Despite increased hostility to police officers, particularly on college campuses, cops at the University of North Carolina at Chapel Hill were able to successfully perform their duty to protect the campus community immediately after a recent shooting.
At 1:03 p.m., the university released an alert saying that police reported “An Armed and Dangerous Person On or Near Campus.” Just over an hour later, the university told students to remain sheltered in place as an active shooter suspect was at large.
At approximately 4:15 p.m., less than four hours after the initial alert, the university informed the community that the situation was all clear but classes would be suspended after police had apprehended the shooter.
According to Chancellor Kevin Guskiewicz, the suspect fired several shots at 1:02 p.m. and was arrested shortly after 2:30 p.m. The suspected shooter—named Tailei Qi—is a 34-year-old doctoral student at UNC. He reportedly shot and killed Associate Professor Zijie Yan before police took him into custody.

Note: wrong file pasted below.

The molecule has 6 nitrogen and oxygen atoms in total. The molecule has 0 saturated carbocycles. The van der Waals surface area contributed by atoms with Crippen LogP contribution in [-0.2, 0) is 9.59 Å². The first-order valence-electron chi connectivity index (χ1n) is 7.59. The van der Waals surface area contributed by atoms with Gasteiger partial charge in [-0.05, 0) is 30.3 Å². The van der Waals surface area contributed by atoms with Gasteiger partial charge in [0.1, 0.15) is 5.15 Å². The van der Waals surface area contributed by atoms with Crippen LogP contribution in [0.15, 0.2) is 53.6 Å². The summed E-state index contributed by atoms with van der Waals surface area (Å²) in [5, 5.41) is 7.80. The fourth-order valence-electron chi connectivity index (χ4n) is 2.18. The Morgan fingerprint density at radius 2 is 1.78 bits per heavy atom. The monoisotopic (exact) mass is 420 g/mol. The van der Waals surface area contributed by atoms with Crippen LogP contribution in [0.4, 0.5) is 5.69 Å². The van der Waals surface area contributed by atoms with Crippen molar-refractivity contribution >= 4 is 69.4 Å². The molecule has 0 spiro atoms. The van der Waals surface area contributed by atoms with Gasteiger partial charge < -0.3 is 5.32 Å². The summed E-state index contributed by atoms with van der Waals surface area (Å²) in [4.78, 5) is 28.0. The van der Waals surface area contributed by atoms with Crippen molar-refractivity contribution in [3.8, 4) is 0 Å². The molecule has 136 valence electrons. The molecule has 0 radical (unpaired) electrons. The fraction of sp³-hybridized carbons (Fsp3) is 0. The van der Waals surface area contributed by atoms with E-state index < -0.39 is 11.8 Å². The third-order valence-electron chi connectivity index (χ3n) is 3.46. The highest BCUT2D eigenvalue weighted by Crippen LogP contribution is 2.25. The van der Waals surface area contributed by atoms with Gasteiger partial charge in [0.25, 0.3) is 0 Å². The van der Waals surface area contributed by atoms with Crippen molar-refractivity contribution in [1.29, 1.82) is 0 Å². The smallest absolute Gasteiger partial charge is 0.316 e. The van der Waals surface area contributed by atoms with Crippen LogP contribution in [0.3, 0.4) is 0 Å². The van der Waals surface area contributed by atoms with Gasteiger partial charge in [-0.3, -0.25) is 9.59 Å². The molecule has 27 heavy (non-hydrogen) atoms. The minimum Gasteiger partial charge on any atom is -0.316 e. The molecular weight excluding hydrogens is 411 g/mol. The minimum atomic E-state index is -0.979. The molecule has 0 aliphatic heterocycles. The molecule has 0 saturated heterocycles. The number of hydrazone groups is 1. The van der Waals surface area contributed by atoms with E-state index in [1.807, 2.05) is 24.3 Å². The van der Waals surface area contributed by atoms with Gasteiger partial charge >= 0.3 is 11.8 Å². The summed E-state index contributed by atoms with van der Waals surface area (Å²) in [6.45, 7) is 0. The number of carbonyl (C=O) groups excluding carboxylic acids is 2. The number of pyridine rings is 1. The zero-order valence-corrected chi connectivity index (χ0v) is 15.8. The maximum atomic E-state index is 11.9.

Chancellor Guskiewicz thanked the UNC Police Department for its prompt response.
“I am grateful to our Emergency Operations Center and UNC Police for effectively managing this situation and to our faculty, staff and students for their cooperation to ensure the safety of our campus community,” he stated.
“I am praying for the victim, their family and every member of the Carolina community. We will send more details and information as soon as we are able,” he continued.
Campus Reform reported in May that anti-cop rhetoric continues to flourish on American college campuses.
In April, students at George Washington University likened the school’s decision to arm police as equivalent to an act of “racial violence.”
Similarly, two Florida university organizations partnered with local leftist groups in May to demand that Tallahassee’s police department be defunded and put under the control of activists.
Campus Reform contacted UNC Chapel Hill, Chancellor Guskiewicz, and the UNC Police for comment. This article will be updated accordingly.
Republished with permission from Campus Reform